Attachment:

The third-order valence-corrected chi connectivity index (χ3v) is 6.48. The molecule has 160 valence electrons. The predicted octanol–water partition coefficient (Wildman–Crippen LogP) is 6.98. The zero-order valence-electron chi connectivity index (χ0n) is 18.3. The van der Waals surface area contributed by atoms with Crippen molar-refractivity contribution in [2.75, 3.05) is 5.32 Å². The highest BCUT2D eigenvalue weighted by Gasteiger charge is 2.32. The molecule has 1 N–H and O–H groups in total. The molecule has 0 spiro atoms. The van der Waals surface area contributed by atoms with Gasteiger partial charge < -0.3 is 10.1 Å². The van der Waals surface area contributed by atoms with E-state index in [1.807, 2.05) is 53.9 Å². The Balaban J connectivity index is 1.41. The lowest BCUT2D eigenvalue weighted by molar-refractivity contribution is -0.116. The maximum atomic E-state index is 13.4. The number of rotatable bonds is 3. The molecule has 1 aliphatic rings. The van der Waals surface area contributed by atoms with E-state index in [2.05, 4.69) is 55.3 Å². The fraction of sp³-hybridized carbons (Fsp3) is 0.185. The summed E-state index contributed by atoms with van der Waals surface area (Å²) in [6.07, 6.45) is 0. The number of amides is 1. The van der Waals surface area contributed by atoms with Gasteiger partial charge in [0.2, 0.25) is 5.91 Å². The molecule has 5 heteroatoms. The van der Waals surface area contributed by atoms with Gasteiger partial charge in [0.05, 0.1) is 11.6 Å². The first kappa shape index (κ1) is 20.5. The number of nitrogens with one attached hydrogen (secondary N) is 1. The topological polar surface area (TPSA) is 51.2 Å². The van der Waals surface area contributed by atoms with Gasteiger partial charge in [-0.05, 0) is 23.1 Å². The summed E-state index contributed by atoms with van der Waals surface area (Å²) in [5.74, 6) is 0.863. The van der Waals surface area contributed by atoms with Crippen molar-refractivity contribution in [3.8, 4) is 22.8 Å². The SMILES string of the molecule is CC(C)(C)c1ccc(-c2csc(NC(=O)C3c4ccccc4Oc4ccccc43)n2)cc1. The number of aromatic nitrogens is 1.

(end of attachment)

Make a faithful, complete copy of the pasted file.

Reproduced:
The third-order valence-corrected chi connectivity index (χ3v) is 6.48. The molecule has 160 valence electrons. The predicted octanol–water partition coefficient (Wildman–Crippen LogP) is 6.98. The zero-order valence-electron chi connectivity index (χ0n) is 18.3. The van der Waals surface area contributed by atoms with Crippen molar-refractivity contribution in [2.75, 3.05) is 5.32 Å². The highest BCUT2D eigenvalue weighted by Gasteiger charge is 2.32. The molecule has 1 N–H and O–H groups in total. The molecule has 0 spiro atoms. The van der Waals surface area contributed by atoms with Gasteiger partial charge < -0.3 is 10.1 Å². The van der Waals surface area contributed by atoms with E-state index in [1.807, 2.05) is 53.9 Å². The Balaban J connectivity index is 1.41. The lowest BCUT2D eigenvalue weighted by molar-refractivity contribution is -0.116. The maximum atomic E-state index is 13.4. The number of rotatable bonds is 3. The molecule has 1 aliphatic rings. The van der Waals surface area contributed by atoms with E-state index in [2.05, 4.69) is 55.3 Å². The fraction of sp³-hybridized carbons (Fsp3) is 0.185. The summed E-state index contributed by atoms with van der Waals surface area (Å²) in [6.07, 6.45) is 0. The number of amides is 1. The van der Waals surface area contributed by atoms with Gasteiger partial charge in [0.2, 0.25) is 5.91 Å². The molecule has 5 heteroatoms. The van der Waals surface area contributed by atoms with Gasteiger partial charge in [0.05, 0.1) is 11.6 Å². The first kappa shape index (κ1) is 20.5. The number of nitrogens with one attached hydrogen (secondary N) is 1. The topological polar surface area (TPSA) is 51.2 Å². The van der Waals surface area contributed by atoms with Gasteiger partial charge in [-0.05, 0) is 23.1 Å². The summed E-state index contributed by atoms with van der Waals surface area (Å²) in [5.74, 6) is 0.863. The van der Waals surface area contributed by atoms with Crippen molar-refractivity contribution in [3.8, 4) is 22.8 Å². The SMILES string of the molecule is CC(C)(C)c1ccc(-c2csc(NC(=O)C3c4ccccc4Oc4ccccc43)n2)cc1. The number of aromatic nitrogens is 1.